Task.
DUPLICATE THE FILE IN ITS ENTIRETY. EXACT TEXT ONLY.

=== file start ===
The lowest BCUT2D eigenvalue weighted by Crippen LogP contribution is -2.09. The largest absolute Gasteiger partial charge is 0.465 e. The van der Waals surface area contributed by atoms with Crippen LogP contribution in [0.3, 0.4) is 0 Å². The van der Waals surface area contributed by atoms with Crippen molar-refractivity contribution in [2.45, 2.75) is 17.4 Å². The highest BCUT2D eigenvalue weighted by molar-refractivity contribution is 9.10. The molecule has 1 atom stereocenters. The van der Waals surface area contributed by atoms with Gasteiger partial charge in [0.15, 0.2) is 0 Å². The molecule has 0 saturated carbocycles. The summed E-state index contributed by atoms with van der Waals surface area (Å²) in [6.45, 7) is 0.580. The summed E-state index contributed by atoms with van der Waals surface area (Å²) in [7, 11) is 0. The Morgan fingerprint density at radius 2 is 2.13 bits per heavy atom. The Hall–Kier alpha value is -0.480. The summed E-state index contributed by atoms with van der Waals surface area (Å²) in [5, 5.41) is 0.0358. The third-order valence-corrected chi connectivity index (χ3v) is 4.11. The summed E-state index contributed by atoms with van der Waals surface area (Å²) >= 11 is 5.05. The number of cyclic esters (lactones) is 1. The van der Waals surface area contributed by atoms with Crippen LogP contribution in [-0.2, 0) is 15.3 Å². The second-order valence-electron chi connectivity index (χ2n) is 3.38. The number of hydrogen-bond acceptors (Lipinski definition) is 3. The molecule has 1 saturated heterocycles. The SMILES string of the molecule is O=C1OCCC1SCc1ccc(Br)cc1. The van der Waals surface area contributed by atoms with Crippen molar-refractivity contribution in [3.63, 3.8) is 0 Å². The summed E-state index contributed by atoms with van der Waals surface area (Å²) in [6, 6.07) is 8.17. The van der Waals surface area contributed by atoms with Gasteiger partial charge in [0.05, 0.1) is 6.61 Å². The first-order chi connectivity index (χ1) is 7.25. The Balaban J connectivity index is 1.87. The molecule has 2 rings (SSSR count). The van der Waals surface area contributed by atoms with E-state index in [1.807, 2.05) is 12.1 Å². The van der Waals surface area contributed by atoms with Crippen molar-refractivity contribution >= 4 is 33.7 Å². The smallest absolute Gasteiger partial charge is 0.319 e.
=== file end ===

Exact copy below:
The lowest BCUT2D eigenvalue weighted by Crippen LogP contribution is -2.09. The largest absolute Gasteiger partial charge is 0.465 e. The van der Waals surface area contributed by atoms with Crippen LogP contribution in [0.3, 0.4) is 0 Å². The van der Waals surface area contributed by atoms with Crippen molar-refractivity contribution in [2.45, 2.75) is 17.4 Å². The highest BCUT2D eigenvalue weighted by molar-refractivity contribution is 9.10. The molecule has 1 atom stereocenters. The van der Waals surface area contributed by atoms with Gasteiger partial charge in [0.15, 0.2) is 0 Å². The molecule has 0 saturated carbocycles. The summed E-state index contributed by atoms with van der Waals surface area (Å²) in [6.45, 7) is 0.580. The summed E-state index contributed by atoms with van der Waals surface area (Å²) in [7, 11) is 0. The Morgan fingerprint density at radius 2 is 2.13 bits per heavy atom. The Hall–Kier alpha value is -0.480. The summed E-state index contributed by atoms with van der Waals surface area (Å²) in [5, 5.41) is 0.0358. The third-order valence-corrected chi connectivity index (χ3v) is 4.11. The summed E-state index contributed by atoms with van der Waals surface area (Å²) >= 11 is 5.05. The number of cyclic esters (lactones) is 1. The van der Waals surface area contributed by atoms with Crippen LogP contribution in [-0.2, 0) is 15.3 Å². The second-order valence-electron chi connectivity index (χ2n) is 3.38. The number of hydrogen-bond acceptors (Lipinski definition) is 3. The molecule has 1 saturated heterocycles. The SMILES string of the molecule is O=C1OCCC1SCc1ccc(Br)cc1. The van der Waals surface area contributed by atoms with Crippen molar-refractivity contribution in [3.63, 3.8) is 0 Å². The summed E-state index contributed by atoms with van der Waals surface area (Å²) in [6, 6.07) is 8.17. The van der Waals surface area contributed by atoms with Gasteiger partial charge in [0.05, 0.1) is 6.61 Å². The first-order chi connectivity index (χ1) is 7.25. The Balaban J connectivity index is 1.87. The molecule has 2 rings (SSSR count). The van der Waals surface area contributed by atoms with E-state index in [1.807, 2.05) is 12.1 Å². The van der Waals surface area contributed by atoms with Crippen molar-refractivity contribution >= 4 is 33.7 Å². The smallest absolute Gasteiger partial charge is 0.319 e.